14th June 1916 Wednesday

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Planning and preparation for the coming offensive that would start a fortnight later in the Somme Valley had begun in the January of 1916. Clearly Douglas hadn’t been kept in the loop by the ‘powers that be’ as no mention of an ensuing engagement or “big push” has been mentioned thus far. Possibly the units hadn’t been informed of any date for such an action. At any rate the reason Douglas hadn’t mentioned it in his diary isn’t clear. Maybe he had no idea of the reason behind this sudden movement from the area, but my view is that they must have had a good idea that they were being readied for something quite serious.

Next day we were up early and marched off to Villers-Chatel  fifteen (11.5) miles away. It was a stiff march through some fine country. I walked most of the way and felt very fit. Our headquarters was in a huge Chateau, owned and inhabited by a French Countess and her two daughters. It was a lovely place, with extensive gardens, lawns and paddock all round.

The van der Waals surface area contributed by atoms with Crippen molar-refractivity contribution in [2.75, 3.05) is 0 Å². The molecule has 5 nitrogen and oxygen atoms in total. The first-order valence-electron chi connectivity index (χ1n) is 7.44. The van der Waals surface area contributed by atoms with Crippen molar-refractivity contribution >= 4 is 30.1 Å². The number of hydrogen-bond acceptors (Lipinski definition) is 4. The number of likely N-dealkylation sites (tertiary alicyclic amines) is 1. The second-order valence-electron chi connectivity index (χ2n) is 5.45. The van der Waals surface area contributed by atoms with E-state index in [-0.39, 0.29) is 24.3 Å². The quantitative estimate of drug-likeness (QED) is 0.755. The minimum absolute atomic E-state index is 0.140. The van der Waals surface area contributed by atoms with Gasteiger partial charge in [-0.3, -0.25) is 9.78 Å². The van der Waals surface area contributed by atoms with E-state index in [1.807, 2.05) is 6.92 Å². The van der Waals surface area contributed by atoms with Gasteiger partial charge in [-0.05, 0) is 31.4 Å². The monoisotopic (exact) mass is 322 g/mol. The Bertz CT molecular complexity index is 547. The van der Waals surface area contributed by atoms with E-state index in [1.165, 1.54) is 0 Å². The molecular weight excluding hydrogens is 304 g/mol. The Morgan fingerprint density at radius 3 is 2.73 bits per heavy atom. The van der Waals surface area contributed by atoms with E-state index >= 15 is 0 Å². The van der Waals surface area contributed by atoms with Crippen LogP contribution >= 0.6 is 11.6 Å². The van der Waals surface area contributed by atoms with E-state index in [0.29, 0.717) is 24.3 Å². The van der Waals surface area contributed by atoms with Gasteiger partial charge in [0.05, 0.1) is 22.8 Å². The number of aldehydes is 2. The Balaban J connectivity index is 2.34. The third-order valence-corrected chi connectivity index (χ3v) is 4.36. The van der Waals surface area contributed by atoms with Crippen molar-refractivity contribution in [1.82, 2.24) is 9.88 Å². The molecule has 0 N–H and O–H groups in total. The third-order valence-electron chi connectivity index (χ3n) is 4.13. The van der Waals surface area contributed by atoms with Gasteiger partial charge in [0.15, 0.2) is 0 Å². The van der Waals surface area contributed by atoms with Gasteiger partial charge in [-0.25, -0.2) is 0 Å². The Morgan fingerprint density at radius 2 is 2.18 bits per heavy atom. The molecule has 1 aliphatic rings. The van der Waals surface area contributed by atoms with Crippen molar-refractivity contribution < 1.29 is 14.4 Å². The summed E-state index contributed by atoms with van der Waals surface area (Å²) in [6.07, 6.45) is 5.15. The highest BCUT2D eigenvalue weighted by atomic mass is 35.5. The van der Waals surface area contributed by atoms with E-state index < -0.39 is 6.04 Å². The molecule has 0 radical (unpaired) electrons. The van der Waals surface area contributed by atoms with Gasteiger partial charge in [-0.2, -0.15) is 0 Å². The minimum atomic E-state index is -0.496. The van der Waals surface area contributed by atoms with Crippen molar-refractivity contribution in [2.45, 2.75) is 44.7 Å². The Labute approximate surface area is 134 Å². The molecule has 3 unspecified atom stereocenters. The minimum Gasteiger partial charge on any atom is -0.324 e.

Lt. Buckly and I were sent about a mile further on to take on the hospital buildings at Mingoval. These consisted of three large wooden huts each capable of accommodating 60 patients. They were pleasantly situated, but in dirty condition, left thus by the 76th Field Ambulance. Our men were billeted in one of the huts. I had a comfortable room in a small cottage and Buckly was in the school house where we had our mess. Mingoval we found to be a small, scattered village, situated in a pretty well-wooded country side and with only one shop run by refugees from Vermelles.

We had only a few patients to look after, they were all convalescents. Most of our time was taken up with lectures on first-aid and stretcher drill with the men. We also had some fine route marches through delightful country. The roads were terribly dusty however.

We spent our off duty time very pleasantly in the beautiful grounds of the Chateau. From a small hill we got a gorgeous view of the surrounding country and could see Mt. Eloi very clearly. Some of us would get out the riding horses and have some fine chases up and down the park between the trees in front of the Chateau. We even erected some jumps and had great fun with hurdling and competitions.

We even played tennis with the daughters of the household. It wasn’t very good tennis but we managed to get plenty of good fun out of it.”

Chateau Villers-Chatel as it is today.

Chateau Villers-Chatel as it is today (via Creative Commons)

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